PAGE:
Teachers of the largest school district in Ohio are on strike after failing to agree on a labor contract right before the start of the school year, according to WBNS 10.
The Columbus Education Association (CEA) rejected a proposal from the Columbus City School District in Columbus, Ohio, on Sunday with no future negotiations scheduled, according to WBNS 10. Members of the teachers union protested outside several schools on Monday and plan to picket at 20 everyday this week until an agreement is made. (RELATED: Teachers Union President Defends School District That Will Lay Off White Teachers First)
The union says the school’s proposal did not properly address smaller classroom sizes, higher teacher pay, a school day curriculum that includes physical education, art and music and better facilities including air conditioning and heating systems, according to NBC 4. School is set to start on Wednesday with students learning from substitute teachers.
“Our offer to CEA put children first and prioritized their education and their growth,” Jennifer Adair, president of the Columbus Board of Education, said in a statement. “We offered a generous compensation package for teachers and provisions that would have a positive impact on classrooms. Our offer was also responsive to the concerns that have been raised by CEA during the negotiations process. Our community’s children are the Board’s priority, and our offer reflected that fact.”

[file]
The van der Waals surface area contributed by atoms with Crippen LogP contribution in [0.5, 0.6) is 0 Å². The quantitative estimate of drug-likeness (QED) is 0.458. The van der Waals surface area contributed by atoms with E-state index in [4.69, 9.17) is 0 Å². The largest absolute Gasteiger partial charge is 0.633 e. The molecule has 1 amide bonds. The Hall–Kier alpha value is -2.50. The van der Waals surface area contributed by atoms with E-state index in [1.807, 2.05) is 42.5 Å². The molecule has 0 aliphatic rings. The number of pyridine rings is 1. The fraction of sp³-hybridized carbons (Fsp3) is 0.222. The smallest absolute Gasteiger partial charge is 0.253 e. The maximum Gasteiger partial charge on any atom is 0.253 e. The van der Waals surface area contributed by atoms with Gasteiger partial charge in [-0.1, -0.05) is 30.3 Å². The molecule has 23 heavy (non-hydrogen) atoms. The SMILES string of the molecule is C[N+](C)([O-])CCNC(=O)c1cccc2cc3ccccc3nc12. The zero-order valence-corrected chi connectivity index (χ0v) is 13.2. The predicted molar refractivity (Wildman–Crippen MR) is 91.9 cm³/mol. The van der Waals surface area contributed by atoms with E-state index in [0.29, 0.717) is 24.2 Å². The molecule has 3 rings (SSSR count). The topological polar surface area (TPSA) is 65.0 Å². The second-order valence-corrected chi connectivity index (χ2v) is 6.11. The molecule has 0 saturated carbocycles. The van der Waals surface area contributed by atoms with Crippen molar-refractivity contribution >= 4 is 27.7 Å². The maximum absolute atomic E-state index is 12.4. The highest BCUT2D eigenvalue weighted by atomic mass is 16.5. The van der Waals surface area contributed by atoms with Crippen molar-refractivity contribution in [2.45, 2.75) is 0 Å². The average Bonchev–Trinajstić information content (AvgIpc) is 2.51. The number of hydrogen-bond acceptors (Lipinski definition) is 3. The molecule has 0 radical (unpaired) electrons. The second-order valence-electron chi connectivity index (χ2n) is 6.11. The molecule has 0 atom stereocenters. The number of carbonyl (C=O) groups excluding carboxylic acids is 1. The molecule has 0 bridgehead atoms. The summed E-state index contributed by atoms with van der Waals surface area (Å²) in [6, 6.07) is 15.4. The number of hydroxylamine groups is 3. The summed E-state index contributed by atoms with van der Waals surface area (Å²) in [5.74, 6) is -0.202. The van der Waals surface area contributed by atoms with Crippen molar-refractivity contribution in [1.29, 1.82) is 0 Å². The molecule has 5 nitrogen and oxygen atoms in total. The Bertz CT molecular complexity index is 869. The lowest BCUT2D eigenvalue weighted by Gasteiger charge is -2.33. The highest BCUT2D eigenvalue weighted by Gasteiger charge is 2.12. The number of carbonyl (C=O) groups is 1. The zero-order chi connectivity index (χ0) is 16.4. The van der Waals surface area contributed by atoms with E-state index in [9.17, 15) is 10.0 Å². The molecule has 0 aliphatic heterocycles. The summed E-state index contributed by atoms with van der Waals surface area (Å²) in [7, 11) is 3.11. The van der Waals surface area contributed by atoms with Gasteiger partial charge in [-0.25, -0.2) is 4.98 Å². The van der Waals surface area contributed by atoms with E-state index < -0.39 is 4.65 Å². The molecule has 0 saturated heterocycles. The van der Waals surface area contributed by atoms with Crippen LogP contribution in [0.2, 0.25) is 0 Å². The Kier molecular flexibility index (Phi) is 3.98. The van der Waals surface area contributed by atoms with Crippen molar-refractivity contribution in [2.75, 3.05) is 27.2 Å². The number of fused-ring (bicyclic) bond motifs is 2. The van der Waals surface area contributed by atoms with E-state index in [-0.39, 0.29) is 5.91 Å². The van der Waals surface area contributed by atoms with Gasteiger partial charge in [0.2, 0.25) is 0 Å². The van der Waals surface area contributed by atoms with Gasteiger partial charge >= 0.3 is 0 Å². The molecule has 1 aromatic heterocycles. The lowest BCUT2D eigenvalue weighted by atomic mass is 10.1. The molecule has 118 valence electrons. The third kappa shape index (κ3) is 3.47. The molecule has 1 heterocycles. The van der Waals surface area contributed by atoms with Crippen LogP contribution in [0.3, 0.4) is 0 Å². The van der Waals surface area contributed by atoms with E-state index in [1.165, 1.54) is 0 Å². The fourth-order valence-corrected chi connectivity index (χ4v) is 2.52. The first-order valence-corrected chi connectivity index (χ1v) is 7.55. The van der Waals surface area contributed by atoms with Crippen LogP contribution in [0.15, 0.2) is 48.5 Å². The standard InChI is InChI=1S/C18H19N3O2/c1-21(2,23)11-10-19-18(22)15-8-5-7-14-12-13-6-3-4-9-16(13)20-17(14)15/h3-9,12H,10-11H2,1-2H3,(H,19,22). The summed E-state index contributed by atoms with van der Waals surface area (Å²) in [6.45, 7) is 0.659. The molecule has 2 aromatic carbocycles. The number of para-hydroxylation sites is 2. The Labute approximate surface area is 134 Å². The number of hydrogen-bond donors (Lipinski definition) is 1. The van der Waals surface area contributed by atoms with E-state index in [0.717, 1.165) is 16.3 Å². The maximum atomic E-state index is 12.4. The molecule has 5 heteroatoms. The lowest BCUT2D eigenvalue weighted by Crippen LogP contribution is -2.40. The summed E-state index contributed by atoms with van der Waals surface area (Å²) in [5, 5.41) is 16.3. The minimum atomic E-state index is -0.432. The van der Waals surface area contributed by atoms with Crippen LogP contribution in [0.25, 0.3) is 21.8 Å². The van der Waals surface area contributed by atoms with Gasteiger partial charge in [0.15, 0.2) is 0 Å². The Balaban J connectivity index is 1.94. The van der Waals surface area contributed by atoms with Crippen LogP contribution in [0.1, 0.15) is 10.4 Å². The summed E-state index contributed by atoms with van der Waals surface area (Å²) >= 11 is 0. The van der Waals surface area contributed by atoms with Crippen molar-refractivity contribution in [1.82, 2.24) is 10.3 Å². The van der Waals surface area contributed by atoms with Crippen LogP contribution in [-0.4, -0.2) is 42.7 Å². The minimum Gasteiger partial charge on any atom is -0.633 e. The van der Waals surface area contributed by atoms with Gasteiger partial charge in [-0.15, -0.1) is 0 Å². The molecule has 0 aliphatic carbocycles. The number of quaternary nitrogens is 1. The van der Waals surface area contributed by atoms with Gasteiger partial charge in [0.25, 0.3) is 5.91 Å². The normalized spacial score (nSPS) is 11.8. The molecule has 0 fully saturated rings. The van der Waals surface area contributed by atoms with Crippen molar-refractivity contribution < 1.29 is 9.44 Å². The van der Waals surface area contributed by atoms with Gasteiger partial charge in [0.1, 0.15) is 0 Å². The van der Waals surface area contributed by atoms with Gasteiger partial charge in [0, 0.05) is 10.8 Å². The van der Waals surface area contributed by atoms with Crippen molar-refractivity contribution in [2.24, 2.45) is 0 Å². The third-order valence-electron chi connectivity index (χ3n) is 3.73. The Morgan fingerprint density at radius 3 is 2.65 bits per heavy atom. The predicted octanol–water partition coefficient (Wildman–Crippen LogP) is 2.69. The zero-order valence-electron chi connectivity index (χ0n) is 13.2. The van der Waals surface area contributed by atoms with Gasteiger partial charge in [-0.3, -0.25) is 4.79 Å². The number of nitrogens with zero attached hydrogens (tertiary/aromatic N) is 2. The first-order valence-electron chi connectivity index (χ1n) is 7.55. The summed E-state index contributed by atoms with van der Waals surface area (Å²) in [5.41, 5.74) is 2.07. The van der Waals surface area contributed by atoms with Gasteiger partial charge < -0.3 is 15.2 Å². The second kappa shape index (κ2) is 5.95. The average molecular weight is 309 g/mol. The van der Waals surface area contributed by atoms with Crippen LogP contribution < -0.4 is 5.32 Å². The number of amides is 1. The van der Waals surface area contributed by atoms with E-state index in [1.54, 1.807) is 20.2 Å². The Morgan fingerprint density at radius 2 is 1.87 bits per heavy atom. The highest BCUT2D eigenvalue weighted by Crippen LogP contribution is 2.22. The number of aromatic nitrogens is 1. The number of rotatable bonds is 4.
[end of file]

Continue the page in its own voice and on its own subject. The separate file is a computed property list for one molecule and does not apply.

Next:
About 94% of the union rejected the proposal and voted to strike for the first time since 1975, NBC 4 reported. The strike comes after 22 attempts at negotiation.
“CEA is committed to bargaining for the safe and welcoming, properly maintained, and fully-resourced public schools Columbus students deserve,” the CEA said in a tweet.
The CEA and Columbus City School District did not immediately respond to the Daily Caller News Foundation’s request for comment.
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